Parents of youngsters celebrating their First Holy Communion spend almost 1,000 euro on the day, making the religious industry worth 57 million euro, according to a survey.
Nine and 10-year-olds who received the sacrament were earning on average 468 euro in cash gifts on the day and later spending half of it.
John Monaghan, national vice-president of the Society of St Vincent de Paul (SvP), said parents will spend because they do not want their child to stand out from others.
"Our recommendation is to put a little sanity back into it, we need some sense," he said.
"It was never right. It was never justified. It is taking away from the sacrament and focusing on the showbusiness. There are a lot of families who cannot afford to do this."
A survey of First Communion habits found spending on the day down 17%, from 1,165 euro to 967 euro over the past two years, while the amount of cash youngsters collected was down 18%, from 574 euro over the same period.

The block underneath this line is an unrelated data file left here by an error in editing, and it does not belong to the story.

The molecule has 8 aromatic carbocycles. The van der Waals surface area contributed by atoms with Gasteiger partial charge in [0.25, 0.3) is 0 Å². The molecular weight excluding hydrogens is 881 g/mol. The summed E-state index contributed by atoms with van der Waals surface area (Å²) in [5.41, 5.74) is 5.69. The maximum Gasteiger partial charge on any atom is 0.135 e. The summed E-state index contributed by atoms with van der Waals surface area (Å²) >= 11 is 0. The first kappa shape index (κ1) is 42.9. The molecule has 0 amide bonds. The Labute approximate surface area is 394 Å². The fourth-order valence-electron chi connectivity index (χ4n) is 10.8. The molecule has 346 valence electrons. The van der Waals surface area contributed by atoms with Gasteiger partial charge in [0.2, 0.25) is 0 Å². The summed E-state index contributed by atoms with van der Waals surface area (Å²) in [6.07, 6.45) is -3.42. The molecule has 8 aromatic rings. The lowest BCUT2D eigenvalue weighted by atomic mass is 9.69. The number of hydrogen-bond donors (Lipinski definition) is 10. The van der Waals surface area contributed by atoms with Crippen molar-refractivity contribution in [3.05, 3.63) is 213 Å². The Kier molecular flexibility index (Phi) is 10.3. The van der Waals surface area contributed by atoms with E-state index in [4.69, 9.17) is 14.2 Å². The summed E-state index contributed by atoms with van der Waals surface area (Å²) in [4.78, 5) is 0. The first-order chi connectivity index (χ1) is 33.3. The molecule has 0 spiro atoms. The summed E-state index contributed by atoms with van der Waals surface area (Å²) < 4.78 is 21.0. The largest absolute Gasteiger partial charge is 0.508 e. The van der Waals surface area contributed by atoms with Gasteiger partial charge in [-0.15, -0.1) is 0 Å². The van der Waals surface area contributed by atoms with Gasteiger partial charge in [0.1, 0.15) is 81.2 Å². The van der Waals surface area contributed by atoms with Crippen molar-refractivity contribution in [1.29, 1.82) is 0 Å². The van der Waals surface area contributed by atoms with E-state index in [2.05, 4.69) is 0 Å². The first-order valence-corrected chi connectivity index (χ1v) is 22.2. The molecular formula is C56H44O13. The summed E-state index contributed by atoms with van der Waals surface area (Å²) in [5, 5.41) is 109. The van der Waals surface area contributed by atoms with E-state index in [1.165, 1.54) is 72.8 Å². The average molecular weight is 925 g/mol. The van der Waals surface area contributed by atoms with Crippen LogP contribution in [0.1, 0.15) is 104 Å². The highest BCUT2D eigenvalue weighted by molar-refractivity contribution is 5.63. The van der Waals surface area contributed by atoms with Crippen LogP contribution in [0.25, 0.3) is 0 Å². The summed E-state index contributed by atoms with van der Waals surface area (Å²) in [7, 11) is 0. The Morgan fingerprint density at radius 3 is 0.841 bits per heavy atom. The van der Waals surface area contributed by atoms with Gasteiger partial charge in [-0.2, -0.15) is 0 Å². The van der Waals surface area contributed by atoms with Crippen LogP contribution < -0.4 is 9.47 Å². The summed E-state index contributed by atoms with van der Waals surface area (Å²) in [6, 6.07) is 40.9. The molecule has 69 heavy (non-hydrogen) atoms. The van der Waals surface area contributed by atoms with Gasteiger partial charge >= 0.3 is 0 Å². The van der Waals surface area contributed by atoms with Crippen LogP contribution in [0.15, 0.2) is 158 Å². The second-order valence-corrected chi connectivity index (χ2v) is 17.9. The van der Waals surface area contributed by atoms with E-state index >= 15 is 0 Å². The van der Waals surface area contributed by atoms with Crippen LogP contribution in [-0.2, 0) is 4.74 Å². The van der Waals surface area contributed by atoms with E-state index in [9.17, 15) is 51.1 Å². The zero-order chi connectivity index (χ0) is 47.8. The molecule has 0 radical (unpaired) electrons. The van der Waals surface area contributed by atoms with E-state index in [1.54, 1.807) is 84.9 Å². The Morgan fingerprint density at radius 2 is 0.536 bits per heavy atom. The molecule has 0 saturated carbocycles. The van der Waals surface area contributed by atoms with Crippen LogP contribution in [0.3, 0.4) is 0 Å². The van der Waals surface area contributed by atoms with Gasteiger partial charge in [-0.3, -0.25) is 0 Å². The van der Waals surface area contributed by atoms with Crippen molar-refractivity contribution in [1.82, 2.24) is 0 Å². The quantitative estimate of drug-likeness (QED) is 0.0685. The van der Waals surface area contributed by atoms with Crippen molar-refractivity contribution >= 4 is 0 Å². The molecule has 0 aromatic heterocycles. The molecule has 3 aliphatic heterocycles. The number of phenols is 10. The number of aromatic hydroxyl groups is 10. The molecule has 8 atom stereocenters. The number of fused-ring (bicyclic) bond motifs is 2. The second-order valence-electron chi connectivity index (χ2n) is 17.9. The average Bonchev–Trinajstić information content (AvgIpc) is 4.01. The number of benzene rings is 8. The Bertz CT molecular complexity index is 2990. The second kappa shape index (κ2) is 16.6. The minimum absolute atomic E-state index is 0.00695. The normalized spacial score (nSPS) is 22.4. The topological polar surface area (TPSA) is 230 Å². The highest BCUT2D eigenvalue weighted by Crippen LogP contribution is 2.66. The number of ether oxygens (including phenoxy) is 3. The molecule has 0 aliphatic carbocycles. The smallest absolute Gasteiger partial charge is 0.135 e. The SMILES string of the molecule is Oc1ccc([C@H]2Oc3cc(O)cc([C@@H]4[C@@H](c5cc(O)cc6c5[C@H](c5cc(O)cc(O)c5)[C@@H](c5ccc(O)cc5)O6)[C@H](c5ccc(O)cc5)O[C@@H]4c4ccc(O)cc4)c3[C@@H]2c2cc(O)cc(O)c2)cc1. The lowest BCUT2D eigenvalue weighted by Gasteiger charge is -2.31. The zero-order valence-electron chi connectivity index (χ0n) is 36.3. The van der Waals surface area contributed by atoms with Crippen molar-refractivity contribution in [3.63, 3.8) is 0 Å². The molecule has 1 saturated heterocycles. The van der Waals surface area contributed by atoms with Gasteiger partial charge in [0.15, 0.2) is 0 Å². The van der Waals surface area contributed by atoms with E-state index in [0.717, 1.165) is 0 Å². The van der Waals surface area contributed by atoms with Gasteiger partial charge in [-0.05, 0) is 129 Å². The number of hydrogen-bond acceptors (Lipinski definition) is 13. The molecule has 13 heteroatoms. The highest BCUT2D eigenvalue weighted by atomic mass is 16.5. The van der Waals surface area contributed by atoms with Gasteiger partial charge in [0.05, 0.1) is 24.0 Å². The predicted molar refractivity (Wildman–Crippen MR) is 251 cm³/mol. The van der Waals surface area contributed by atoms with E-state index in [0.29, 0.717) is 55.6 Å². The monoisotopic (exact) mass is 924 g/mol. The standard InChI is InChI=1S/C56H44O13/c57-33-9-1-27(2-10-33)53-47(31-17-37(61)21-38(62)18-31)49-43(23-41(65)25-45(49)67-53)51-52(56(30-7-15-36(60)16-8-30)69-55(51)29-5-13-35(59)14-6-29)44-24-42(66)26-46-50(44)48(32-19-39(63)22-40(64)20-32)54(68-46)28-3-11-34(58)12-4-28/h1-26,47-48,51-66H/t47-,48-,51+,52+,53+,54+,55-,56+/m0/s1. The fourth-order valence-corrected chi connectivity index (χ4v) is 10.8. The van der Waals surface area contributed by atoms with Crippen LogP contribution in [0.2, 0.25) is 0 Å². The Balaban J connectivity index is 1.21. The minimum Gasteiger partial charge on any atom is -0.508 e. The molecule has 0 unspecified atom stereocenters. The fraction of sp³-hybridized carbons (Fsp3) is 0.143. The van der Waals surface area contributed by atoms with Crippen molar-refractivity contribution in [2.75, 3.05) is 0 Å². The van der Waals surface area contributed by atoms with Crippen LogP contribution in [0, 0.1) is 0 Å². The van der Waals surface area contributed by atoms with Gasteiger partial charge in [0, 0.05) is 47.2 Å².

In the years before the recession it was not unusual for parents to hire limousines and bouncy castles, and shell out on expensive dresses, suits, make-up and spray tans.
The study of 1,000 people at the end of May and start of June by Millward Brown Lansdowne for Ulster Bank found children in Dublin earned most, 533 euro, while First Communicants in Munster got 519 euro. Those in Ulster and Connacht were least well-off, getting 369 euro.
A spokesman for the Catholic Church in Ireland said focusing on money and gifts rather than the spiritual side of a sacrament is not good preparation.
"The First Holy Communion and Confirmation ceremonies are important days - landmark days - and should be memorable, proud and happy occasions," he said.